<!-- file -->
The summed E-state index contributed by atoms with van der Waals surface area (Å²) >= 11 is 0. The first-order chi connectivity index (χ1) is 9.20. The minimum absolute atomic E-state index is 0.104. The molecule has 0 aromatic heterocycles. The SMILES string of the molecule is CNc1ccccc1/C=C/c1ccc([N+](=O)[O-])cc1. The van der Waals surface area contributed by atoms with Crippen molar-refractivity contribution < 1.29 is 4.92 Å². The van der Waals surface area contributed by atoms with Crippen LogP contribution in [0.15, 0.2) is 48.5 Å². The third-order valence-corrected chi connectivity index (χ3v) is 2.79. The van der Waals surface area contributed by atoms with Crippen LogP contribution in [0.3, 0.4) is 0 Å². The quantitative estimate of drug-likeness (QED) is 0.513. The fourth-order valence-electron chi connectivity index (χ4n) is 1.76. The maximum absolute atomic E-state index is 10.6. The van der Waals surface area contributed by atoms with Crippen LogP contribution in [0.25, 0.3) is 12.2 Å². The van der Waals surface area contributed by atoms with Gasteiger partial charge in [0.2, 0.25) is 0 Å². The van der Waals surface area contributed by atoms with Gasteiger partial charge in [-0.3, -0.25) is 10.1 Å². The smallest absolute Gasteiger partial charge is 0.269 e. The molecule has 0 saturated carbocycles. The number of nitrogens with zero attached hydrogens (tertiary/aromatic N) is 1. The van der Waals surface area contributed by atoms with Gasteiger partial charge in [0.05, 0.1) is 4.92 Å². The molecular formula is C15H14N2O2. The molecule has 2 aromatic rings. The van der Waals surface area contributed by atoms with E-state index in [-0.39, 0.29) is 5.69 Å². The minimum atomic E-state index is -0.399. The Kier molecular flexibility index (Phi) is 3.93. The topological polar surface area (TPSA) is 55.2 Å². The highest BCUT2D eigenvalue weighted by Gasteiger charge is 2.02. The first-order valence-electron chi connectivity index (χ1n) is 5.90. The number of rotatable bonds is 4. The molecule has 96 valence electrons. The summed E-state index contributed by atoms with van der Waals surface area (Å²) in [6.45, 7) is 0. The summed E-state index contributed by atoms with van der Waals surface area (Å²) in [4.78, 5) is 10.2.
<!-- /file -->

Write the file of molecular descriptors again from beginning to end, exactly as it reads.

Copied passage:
The summed E-state index contributed by atoms with van der Waals surface area (Å²) >= 11 is 0. The first-order chi connectivity index (χ1) is 9.20. The minimum absolute atomic E-state index is 0.104. The molecule has 0 aromatic heterocycles. The SMILES string of the molecule is CNc1ccccc1/C=C/c1ccc([N+](=O)[O-])cc1. The van der Waals surface area contributed by atoms with Crippen molar-refractivity contribution < 1.29 is 4.92 Å². The van der Waals surface area contributed by atoms with Crippen LogP contribution in [0.15, 0.2) is 48.5 Å². The third-order valence-corrected chi connectivity index (χ3v) is 2.79. The van der Waals surface area contributed by atoms with Crippen LogP contribution in [0.3, 0.4) is 0 Å². The quantitative estimate of drug-likeness (QED) is 0.513. The fourth-order valence-electron chi connectivity index (χ4n) is 1.76. The maximum absolute atomic E-state index is 10.6. The van der Waals surface area contributed by atoms with Crippen LogP contribution in [0.25, 0.3) is 12.2 Å². The van der Waals surface area contributed by atoms with Gasteiger partial charge in [0.2, 0.25) is 0 Å². The van der Waals surface area contributed by atoms with Gasteiger partial charge in [-0.3, -0.25) is 10.1 Å². The smallest absolute Gasteiger partial charge is 0.269 e. The molecule has 0 saturated carbocycles. The number of nitrogens with zero attached hydrogens (tertiary/aromatic N) is 1. The van der Waals surface area contributed by atoms with Gasteiger partial charge in [0.05, 0.1) is 4.92 Å². The molecular formula is C15H14N2O2. The molecule has 2 aromatic rings. The van der Waals surface area contributed by atoms with E-state index in [-0.39, 0.29) is 5.69 Å². The minimum atomic E-state index is -0.399. The Kier molecular flexibility index (Phi) is 3.93. The topological polar surface area (TPSA) is 55.2 Å². The highest BCUT2D eigenvalue weighted by Gasteiger charge is 2.02. The first-order valence-electron chi connectivity index (χ1n) is 5.90. The number of rotatable bonds is 4. The molecule has 96 valence electrons. The summed E-state index contributed by atoms with van der Waals surface area (Å²) in [6.45, 7) is 0. The summed E-state index contributed by atoms with van der Waals surface area (Å²) in [4.78, 5) is 10.2.